GOP Senators who defect from ObamaCare repeal will hurt themselves, their party and the country.
By Fred Barnes, The Wall Street Journal
Politics is a team sport, and Republicans are playing it poorly. They have one more chance in the Senate to repeal and replace ObamaCare—possibly their last hope for a victory.
Democrats are performing like a well-coached team. Minority Leader Chuck Schumer has all 48 members of his caucus on board with saving ObamaCare at all cost. It’s been a successful strategy.
It works for one reason: Republicans are divided. Their 52-48 majority in the Senate means they can lose two votes and still prevail, since Vice President Mike Pence is the tiebreaker. After promising to get rid of ObamaCare for the past seven years, it shouldn’t be difficult.
But as many as eight Republican senators opposed the first GOP bill, forcing Majority Leader Mitch McConnell to come up with a revised version. While an improvement, it has encountered opposition too. Mr. McConnell is skillful in bringing senators together. But here his task is more difficult than usual because the dissidents don’t all agree on what’s wrong with the bill. Appeasing one senator may alienate another.
This is an example of why legislative success depends on operating as a team. You don’t abandon your team just because you don’t get everything you want (or want left out). You hold your nose and vote for an imperfect measure, sometimes merely because it’s politically beneficial and better than the alternative.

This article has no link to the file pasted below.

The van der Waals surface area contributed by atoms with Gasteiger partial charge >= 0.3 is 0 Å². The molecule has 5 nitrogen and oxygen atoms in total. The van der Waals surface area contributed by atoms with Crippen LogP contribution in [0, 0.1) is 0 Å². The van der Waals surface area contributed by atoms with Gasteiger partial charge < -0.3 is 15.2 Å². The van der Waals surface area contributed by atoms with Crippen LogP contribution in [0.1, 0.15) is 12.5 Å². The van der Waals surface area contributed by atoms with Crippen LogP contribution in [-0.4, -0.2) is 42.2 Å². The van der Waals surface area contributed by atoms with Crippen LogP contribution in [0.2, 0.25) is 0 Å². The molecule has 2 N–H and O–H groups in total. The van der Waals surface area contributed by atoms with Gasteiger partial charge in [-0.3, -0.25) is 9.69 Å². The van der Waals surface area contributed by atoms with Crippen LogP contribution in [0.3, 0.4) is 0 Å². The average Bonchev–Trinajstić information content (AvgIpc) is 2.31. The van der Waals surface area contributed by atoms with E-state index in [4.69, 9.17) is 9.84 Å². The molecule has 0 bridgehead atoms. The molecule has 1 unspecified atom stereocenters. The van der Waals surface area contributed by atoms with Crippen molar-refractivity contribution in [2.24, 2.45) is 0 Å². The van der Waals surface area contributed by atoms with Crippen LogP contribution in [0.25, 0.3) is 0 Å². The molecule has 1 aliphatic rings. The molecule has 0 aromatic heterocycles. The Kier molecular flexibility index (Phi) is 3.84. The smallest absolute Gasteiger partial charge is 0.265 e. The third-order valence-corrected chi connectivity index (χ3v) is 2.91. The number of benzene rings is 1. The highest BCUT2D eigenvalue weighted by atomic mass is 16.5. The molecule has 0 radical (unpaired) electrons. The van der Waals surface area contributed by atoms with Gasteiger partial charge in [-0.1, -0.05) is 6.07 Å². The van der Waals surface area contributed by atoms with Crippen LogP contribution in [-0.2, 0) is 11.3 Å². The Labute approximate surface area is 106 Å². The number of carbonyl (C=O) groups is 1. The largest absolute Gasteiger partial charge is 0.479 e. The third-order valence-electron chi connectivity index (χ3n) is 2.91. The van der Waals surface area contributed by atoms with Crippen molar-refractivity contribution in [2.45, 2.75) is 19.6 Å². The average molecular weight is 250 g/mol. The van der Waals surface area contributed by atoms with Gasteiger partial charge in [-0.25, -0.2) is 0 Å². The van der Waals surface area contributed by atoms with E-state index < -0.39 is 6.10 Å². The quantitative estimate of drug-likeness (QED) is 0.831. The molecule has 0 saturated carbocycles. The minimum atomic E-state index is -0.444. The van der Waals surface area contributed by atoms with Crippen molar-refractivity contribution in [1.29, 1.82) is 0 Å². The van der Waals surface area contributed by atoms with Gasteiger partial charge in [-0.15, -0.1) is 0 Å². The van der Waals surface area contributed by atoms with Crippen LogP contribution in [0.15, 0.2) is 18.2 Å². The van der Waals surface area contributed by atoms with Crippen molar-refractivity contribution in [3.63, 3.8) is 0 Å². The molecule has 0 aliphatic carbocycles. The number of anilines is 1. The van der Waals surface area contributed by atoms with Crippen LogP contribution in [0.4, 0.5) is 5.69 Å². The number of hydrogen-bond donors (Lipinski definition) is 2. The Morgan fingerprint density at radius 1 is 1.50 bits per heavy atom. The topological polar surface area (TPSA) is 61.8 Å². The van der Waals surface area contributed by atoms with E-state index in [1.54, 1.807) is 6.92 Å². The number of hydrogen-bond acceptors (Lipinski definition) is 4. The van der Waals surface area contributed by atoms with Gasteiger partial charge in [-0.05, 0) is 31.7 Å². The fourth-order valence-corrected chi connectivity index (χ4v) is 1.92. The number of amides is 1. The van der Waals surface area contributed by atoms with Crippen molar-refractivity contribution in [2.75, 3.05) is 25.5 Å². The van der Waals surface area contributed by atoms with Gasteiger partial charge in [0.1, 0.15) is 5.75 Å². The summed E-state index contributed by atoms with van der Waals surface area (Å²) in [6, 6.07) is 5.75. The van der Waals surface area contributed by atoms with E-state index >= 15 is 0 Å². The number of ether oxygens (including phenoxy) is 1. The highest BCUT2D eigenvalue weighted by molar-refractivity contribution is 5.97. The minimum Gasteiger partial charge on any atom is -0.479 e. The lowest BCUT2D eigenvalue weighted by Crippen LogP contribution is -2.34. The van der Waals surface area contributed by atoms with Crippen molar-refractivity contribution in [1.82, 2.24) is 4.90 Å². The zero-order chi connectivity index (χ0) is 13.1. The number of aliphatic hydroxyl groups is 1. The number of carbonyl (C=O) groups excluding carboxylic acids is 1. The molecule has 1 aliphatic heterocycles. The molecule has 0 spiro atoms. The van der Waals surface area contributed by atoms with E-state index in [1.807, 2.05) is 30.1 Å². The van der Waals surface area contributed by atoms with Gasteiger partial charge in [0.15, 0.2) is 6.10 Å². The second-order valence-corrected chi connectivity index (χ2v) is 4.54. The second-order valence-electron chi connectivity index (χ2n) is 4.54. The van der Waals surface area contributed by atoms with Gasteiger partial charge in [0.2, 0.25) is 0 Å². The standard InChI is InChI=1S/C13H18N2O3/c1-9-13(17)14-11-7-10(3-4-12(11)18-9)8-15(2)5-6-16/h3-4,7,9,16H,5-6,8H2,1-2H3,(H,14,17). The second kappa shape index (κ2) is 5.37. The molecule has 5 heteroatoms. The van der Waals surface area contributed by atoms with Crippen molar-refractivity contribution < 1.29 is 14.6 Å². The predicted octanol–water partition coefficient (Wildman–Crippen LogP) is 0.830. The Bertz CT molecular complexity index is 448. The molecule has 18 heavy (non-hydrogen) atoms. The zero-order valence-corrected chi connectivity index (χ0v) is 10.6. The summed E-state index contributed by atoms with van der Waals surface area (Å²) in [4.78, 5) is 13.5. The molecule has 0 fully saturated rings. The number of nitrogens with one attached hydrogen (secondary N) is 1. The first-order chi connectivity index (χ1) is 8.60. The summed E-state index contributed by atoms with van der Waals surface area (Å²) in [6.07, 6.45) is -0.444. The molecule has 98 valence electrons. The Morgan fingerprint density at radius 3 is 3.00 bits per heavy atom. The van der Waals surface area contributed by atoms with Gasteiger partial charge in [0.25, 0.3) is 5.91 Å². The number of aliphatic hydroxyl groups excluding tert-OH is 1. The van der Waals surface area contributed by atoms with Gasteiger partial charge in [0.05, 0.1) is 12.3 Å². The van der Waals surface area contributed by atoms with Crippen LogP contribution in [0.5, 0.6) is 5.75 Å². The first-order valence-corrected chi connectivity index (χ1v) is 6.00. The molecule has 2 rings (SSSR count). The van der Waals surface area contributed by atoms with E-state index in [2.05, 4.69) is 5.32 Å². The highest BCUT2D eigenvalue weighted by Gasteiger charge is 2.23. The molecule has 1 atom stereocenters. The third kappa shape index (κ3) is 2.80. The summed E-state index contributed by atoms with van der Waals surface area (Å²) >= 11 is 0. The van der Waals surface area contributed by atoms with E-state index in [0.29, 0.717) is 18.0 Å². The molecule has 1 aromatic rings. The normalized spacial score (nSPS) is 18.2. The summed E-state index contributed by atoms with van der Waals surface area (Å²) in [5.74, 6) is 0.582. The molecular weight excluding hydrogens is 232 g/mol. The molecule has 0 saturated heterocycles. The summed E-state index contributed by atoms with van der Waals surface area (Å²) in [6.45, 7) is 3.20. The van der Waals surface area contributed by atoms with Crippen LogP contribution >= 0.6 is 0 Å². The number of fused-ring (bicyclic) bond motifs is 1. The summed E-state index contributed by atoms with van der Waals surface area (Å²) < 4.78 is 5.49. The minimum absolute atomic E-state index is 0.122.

This is especially true in dumping ObamaCare. The Republican alternative is a more free-market health-care system in which people can buy the insurance they want, not what government requires.
Sticking with the team makes that possible. But too many Republicans aren’t comfortable as team players. To them, it’s shady and unprincipled to vote for something about which you have serious doubts. Democrats are more realistic and less persnickety, so they’re better at uniting.
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